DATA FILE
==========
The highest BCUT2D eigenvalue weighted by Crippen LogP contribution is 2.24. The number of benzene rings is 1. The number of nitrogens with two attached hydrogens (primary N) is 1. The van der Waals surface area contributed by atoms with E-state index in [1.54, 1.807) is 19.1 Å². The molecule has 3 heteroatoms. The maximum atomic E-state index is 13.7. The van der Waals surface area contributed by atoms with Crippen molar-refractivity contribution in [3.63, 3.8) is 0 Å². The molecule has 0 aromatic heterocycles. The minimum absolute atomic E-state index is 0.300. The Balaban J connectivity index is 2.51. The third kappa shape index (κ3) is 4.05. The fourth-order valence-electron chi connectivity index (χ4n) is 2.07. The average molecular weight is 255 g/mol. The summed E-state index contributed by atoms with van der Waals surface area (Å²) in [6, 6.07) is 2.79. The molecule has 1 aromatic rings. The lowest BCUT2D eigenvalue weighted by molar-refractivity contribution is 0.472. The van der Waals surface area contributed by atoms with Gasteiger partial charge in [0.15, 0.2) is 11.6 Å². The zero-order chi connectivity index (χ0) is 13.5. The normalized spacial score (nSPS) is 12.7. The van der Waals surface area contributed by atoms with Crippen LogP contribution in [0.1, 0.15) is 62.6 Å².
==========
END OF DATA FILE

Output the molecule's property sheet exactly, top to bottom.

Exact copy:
The highest BCUT2D eigenvalue weighted by Crippen LogP contribution is 2.24. The number of benzene rings is 1. The number of nitrogens with two attached hydrogens (primary N) is 1. The van der Waals surface area contributed by atoms with E-state index in [1.54, 1.807) is 19.1 Å². The molecule has 3 heteroatoms. The maximum atomic E-state index is 13.7. The van der Waals surface area contributed by atoms with Crippen molar-refractivity contribution in [3.63, 3.8) is 0 Å². The molecule has 0 aromatic heterocycles. The minimum absolute atomic E-state index is 0.300. The Balaban J connectivity index is 2.51. The third kappa shape index (κ3) is 4.05. The fourth-order valence-electron chi connectivity index (χ4n) is 2.07. The average molecular weight is 255 g/mol. The summed E-state index contributed by atoms with van der Waals surface area (Å²) in [6, 6.07) is 2.79. The molecule has 1 aromatic rings. The lowest BCUT2D eigenvalue weighted by molar-refractivity contribution is 0.472. The van der Waals surface area contributed by atoms with Gasteiger partial charge in [0.15, 0.2) is 11.6 Å². The zero-order chi connectivity index (χ0) is 13.5. The normalized spacial score (nSPS) is 12.7. The van der Waals surface area contributed by atoms with Crippen LogP contribution in [0.1, 0.15) is 62.6 Å².